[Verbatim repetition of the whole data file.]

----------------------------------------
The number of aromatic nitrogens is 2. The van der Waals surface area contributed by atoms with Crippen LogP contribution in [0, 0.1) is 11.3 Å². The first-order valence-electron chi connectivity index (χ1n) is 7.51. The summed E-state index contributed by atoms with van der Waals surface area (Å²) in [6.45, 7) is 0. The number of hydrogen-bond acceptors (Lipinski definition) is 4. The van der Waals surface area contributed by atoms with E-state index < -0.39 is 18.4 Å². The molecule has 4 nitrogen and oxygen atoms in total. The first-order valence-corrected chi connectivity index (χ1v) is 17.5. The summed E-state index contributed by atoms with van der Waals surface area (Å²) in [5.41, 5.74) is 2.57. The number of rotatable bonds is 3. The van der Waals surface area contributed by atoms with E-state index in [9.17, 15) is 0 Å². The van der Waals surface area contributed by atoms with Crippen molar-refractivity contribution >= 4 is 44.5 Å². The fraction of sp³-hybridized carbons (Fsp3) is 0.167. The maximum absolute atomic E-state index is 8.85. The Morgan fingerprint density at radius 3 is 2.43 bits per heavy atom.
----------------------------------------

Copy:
The number of aromatic nitrogens is 2. The van der Waals surface area contributed by atoms with Crippen LogP contribution in [0, 0.1) is 11.3 Å². The first-order valence-electron chi connectivity index (χ1n) is 7.51. The summed E-state index contributed by atoms with van der Waals surface area (Å²) in [6.45, 7) is 0. The number of hydrogen-bond acceptors (Lipinski definition) is 4. The van der Waals surface area contributed by atoms with E-state index < -0.39 is 18.4 Å². The molecule has 4 nitrogen and oxygen atoms in total. The first-order valence-corrected chi connectivity index (χ1v) is 17.5. The summed E-state index contributed by atoms with van der Waals surface area (Å²) in [5.41, 5.74) is 2.57. The number of rotatable bonds is 3. The van der Waals surface area contributed by atoms with E-state index in [9.17, 15) is 0 Å². The van der Waals surface area contributed by atoms with Crippen molar-refractivity contribution >= 4 is 44.5 Å². The fraction of sp³-hybridized carbons (Fsp3) is 0.167. The maximum absolute atomic E-state index is 8.85. The Morgan fingerprint density at radius 3 is 2.43 bits per heavy atom.